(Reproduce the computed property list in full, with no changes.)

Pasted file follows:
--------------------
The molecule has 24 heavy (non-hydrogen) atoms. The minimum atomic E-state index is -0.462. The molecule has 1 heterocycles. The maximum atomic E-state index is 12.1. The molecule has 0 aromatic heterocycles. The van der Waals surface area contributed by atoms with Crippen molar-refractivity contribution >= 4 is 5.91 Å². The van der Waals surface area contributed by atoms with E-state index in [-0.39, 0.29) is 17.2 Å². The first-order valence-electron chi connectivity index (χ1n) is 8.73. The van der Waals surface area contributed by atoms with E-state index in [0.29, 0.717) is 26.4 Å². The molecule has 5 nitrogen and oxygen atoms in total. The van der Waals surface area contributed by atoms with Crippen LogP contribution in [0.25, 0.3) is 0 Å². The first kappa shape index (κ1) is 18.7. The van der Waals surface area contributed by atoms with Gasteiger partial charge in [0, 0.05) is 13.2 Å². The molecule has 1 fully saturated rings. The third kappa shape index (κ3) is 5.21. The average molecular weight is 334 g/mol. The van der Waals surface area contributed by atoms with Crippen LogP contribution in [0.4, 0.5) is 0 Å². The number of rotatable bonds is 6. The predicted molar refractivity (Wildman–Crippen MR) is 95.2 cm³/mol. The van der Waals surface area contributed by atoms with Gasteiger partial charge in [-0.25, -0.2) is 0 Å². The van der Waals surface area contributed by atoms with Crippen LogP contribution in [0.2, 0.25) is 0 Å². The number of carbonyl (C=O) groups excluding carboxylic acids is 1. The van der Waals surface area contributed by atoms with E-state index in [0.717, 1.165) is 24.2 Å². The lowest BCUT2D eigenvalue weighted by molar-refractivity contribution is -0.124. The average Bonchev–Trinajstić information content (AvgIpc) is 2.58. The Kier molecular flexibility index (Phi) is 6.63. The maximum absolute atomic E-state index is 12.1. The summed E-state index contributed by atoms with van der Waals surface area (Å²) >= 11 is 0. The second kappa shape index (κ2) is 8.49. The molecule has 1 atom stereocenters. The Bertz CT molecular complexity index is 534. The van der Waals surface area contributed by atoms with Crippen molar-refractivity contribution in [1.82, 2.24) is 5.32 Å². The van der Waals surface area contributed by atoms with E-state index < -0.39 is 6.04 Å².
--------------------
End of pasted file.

The molecule has 24 heavy (non-hydrogen) atoms. The minimum atomic E-state index is -0.462. The molecule has 1 heterocycles. The maximum atomic E-state index is 12.1. The molecule has 0 aromatic heterocycles. The van der Waals surface area contributed by atoms with Crippen molar-refractivity contribution >= 4 is 5.91 Å². The van der Waals surface area contributed by atoms with E-state index in [-0.39, 0.29) is 17.2 Å². The first-order valence-electron chi connectivity index (χ1n) is 8.73. The van der Waals surface area contributed by atoms with E-state index in [0.29, 0.717) is 26.4 Å². The molecule has 5 nitrogen and oxygen atoms in total. The van der Waals surface area contributed by atoms with Crippen LogP contribution in [0.25, 0.3) is 0 Å². The first kappa shape index (κ1) is 18.7. The van der Waals surface area contributed by atoms with Gasteiger partial charge in [0, 0.05) is 13.2 Å². The molecule has 1 fully saturated rings. The third kappa shape index (κ3) is 5.21. The average molecular weight is 334 g/mol. The van der Waals surface area contributed by atoms with Crippen LogP contribution in [0.4, 0.5) is 0 Å². The number of rotatable bonds is 6. The predicted molar refractivity (Wildman–Crippen MR) is 95.2 cm³/mol. The van der Waals surface area contributed by atoms with Gasteiger partial charge in [-0.25, -0.2) is 0 Å². The van der Waals surface area contributed by atoms with Crippen LogP contribution in [0.2, 0.25) is 0 Å². The number of carbonyl (C=O) groups excluding carboxylic acids is 1. The van der Waals surface area contributed by atoms with E-state index in [0.717, 1.165) is 24.2 Å². The lowest BCUT2D eigenvalue weighted by molar-refractivity contribution is -0.124. The average Bonchev–Trinajstić information content (AvgIpc) is 2.58. The Kier molecular flexibility index (Phi) is 6.63. The maximum absolute atomic E-state index is 12.1. The summed E-state index contributed by atoms with van der Waals surface area (Å²) >= 11 is 0. The second kappa shape index (κ2) is 8.49. The molecule has 1 atom stereocenters. The Bertz CT molecular complexity index is 534. The van der Waals surface area contributed by atoms with Crippen molar-refractivity contribution in [1.82, 2.24) is 5.32 Å². The van der Waals surface area contributed by atoms with E-state index < -0.39 is 6.04 Å².